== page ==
Three years ago, Annastacia Palaszczuk kicked off the 2017 Queensland election campaign by pulling support for Adani to build a rail line. She won the election and many commentators concluded that her opposition to Adani helped get Labor over the line.
Last week, on the eve of this year’s state election, Palaszczuk announced a deal on royalties to support the Adani mine. She visited a coal mine and approved another coal mine, the Olive Downs project. Three years is a long time in politics.
The politics of coal shifted after last year’s federal election. Queensland rejected Labor’s flirting with the Stop Adani movement, delivering the LNP an unexpected victory.
An early warning was given at Clermont, the town closest to the Adani mine. There Bob Brown had led a convoy to protest against the mine. Clermont did not take kindly to a lecture from a convoy of diesel-fuelled cars. The coal-mining union joined locals in a counter-rally that helped turn the election.
Labor has been trying to live this down ever since. Annastacia Palaszczuk’s newfound love of coal is part of this show. Labor will lose this election if it is seen as too little too late.
In north Queensland Labor has 12 seats to defend and a loss of two seats for Labor would put them into a minority. With coronavirus making it hard for different messages to be heard in Brisbane, the election will likely be decided north of the Tropic of Capricorn.
That is where Deb Frecklington spent a large part of last week too. Her bold vision to finally upgrade the Bruce Highway to four lanes captured attention. The main road linking our own state from north to south remains one which goats fear to tread in many places.
Over the last two weeks I have driven this road from Townsville to Bundaberg and visited many inland towns off the track.
While knocking on doors in Townsville, crime remains the major issue. Down the road towards Mackay, canegrowers worry about their future, angry at the regulatory costs imposed by an indifferent government in Brisbane.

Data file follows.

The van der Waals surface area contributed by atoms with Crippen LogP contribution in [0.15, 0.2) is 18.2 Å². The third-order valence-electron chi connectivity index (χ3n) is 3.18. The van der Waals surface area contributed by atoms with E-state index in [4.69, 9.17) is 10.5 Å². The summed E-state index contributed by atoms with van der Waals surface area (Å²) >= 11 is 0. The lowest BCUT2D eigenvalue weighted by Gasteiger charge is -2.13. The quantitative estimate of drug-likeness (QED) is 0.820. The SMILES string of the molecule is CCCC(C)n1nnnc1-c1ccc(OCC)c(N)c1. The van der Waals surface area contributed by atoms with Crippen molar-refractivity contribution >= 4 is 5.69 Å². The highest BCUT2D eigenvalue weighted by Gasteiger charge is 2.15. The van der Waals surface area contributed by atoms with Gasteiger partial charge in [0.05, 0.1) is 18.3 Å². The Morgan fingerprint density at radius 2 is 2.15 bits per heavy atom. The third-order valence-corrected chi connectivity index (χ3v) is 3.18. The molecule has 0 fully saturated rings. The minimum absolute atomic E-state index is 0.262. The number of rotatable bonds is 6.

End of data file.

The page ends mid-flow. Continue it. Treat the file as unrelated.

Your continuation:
When I stop to fill up at a Caltex servo, Sharyn expresses support for border closures. The election is a battle over whether the last four months is more important than the next four years.
In Gladstone, it was sad to meet the owners of a business that shut its foundry because electricity prices are too high. The products that used to be made here are now imported from China.
In Bundaberg, I meet the farmers who are facing a future with less water because of the botched construction of the Paradise Dam by the former Beattie government.
Building dams will be crucial to our future so we better hope future governments do a better job.
I end the fortnight back in Clermont. I have a beer with Paul who has recently moved up from Sydney off the West Connex job. Paul is driving trucks for the Adani mine and he loves it. If it hadn’t been for the people of Clermont rallying last year, Paul might not have a job.
The people of Clermont are rallying again. This Saturday they are holding a Bob Brown tribute rally. Bob’s trip last year got the Adani project away and this time they are pushing to get the New Acland mine going.
Even the CFMEU, the coal mining union, is campaigning against Labor on this issue.
There is one thing that Palaszczuk did not announce in her “coal” week. That was the mining licence for the New Acland mine and the 500 jobs on the line at this election. Labor is hoping that New Acland is not their New Adani.
Queensland LNP Senator Matt Canavan and federal Shadow Treasurer Dr Jim Chalmers will be writing weekly columns for InQueensland during the state election campaignJump to next article